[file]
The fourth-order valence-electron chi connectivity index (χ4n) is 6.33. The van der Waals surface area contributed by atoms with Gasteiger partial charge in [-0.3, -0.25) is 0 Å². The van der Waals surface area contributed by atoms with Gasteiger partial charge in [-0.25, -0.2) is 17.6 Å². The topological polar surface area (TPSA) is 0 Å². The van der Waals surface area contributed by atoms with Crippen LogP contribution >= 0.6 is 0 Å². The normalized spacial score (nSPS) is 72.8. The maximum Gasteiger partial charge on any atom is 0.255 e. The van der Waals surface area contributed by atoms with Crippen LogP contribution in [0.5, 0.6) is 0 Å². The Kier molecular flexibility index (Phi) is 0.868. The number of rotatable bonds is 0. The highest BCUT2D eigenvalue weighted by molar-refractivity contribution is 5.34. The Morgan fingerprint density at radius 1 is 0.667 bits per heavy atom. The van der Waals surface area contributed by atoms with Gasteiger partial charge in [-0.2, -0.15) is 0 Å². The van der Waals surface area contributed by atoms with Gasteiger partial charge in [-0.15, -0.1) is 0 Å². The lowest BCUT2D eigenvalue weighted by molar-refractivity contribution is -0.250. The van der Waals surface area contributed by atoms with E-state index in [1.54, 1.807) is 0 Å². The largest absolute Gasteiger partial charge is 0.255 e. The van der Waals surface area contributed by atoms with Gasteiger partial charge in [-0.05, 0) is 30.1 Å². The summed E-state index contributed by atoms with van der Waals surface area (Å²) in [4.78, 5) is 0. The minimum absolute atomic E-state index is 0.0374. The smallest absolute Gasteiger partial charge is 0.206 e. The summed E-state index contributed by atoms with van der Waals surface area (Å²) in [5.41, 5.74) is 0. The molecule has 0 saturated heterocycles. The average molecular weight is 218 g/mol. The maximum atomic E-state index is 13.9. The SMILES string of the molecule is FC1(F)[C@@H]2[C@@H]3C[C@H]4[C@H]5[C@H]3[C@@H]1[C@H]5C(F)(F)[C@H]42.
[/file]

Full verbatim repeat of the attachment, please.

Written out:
The fourth-order valence-electron chi connectivity index (χ4n) is 6.33. The van der Waals surface area contributed by atoms with Gasteiger partial charge in [-0.3, -0.25) is 0 Å². The van der Waals surface area contributed by atoms with Gasteiger partial charge in [-0.25, -0.2) is 17.6 Å². The topological polar surface area (TPSA) is 0 Å². The van der Waals surface area contributed by atoms with Crippen LogP contribution >= 0.6 is 0 Å². The normalized spacial score (nSPS) is 72.8. The maximum Gasteiger partial charge on any atom is 0.255 e. The van der Waals surface area contributed by atoms with Crippen LogP contribution in [0.5, 0.6) is 0 Å². The Kier molecular flexibility index (Phi) is 0.868. The number of rotatable bonds is 0. The highest BCUT2D eigenvalue weighted by molar-refractivity contribution is 5.34. The Morgan fingerprint density at radius 1 is 0.667 bits per heavy atom. The van der Waals surface area contributed by atoms with Gasteiger partial charge in [-0.2, -0.15) is 0 Å². The van der Waals surface area contributed by atoms with Gasteiger partial charge in [-0.15, -0.1) is 0 Å². The lowest BCUT2D eigenvalue weighted by molar-refractivity contribution is -0.250. The van der Waals surface area contributed by atoms with E-state index in [1.54, 1.807) is 0 Å². The largest absolute Gasteiger partial charge is 0.255 e. The van der Waals surface area contributed by atoms with Gasteiger partial charge in [-0.05, 0) is 30.1 Å². The summed E-state index contributed by atoms with van der Waals surface area (Å²) in [4.78, 5) is 0. The minimum absolute atomic E-state index is 0.0374. The smallest absolute Gasteiger partial charge is 0.206 e. The summed E-state index contributed by atoms with van der Waals surface area (Å²) in [5.41, 5.74) is 0. The molecule has 0 saturated heterocycles. The average molecular weight is 218 g/mol. The maximum atomic E-state index is 13.9. The SMILES string of the molecule is FC1(F)[C@@H]2[C@@H]3C[C@H]4[C@H]5[C@H]3[C@@H]1[C@H]5C(F)(F)[C@H]42.